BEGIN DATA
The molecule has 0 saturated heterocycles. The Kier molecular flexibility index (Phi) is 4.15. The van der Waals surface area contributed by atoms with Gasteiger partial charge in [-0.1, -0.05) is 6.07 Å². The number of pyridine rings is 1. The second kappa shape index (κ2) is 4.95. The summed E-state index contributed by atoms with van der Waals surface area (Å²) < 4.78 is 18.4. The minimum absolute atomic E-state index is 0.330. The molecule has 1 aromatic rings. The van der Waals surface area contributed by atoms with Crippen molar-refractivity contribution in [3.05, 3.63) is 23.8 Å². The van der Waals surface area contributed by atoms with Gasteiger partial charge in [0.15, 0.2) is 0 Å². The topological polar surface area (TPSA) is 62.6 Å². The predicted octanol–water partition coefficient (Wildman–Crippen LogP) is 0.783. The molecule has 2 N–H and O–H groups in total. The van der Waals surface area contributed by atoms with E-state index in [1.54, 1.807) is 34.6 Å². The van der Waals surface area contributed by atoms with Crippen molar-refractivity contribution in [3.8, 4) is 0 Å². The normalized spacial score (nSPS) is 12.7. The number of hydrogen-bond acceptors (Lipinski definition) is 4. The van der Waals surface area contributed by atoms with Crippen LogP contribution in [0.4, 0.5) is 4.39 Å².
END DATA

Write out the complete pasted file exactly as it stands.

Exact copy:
The molecule has 0 saturated heterocycles. The Kier molecular flexibility index (Phi) is 4.15. The van der Waals surface area contributed by atoms with Gasteiger partial charge in [-0.1, -0.05) is 6.07 Å². The number of pyridine rings is 1. The second kappa shape index (κ2) is 4.95. The summed E-state index contributed by atoms with van der Waals surface area (Å²) < 4.78 is 18.4. The minimum absolute atomic E-state index is 0.330. The molecule has 1 aromatic rings. The van der Waals surface area contributed by atoms with Crippen molar-refractivity contribution in [3.05, 3.63) is 23.8 Å². The van der Waals surface area contributed by atoms with Gasteiger partial charge in [0.15, 0.2) is 0 Å². The topological polar surface area (TPSA) is 62.6 Å². The predicted octanol–water partition coefficient (Wildman–Crippen LogP) is 0.783. The molecule has 2 N–H and O–H groups in total. The van der Waals surface area contributed by atoms with E-state index in [1.54, 1.807) is 34.6 Å². The van der Waals surface area contributed by atoms with Crippen molar-refractivity contribution in [3.8, 4) is 0 Å². The normalized spacial score (nSPS) is 12.7. The number of hydrogen-bond acceptors (Lipinski definition) is 4. The van der Waals surface area contributed by atoms with Crippen LogP contribution in [0.4, 0.5) is 4.39 Å².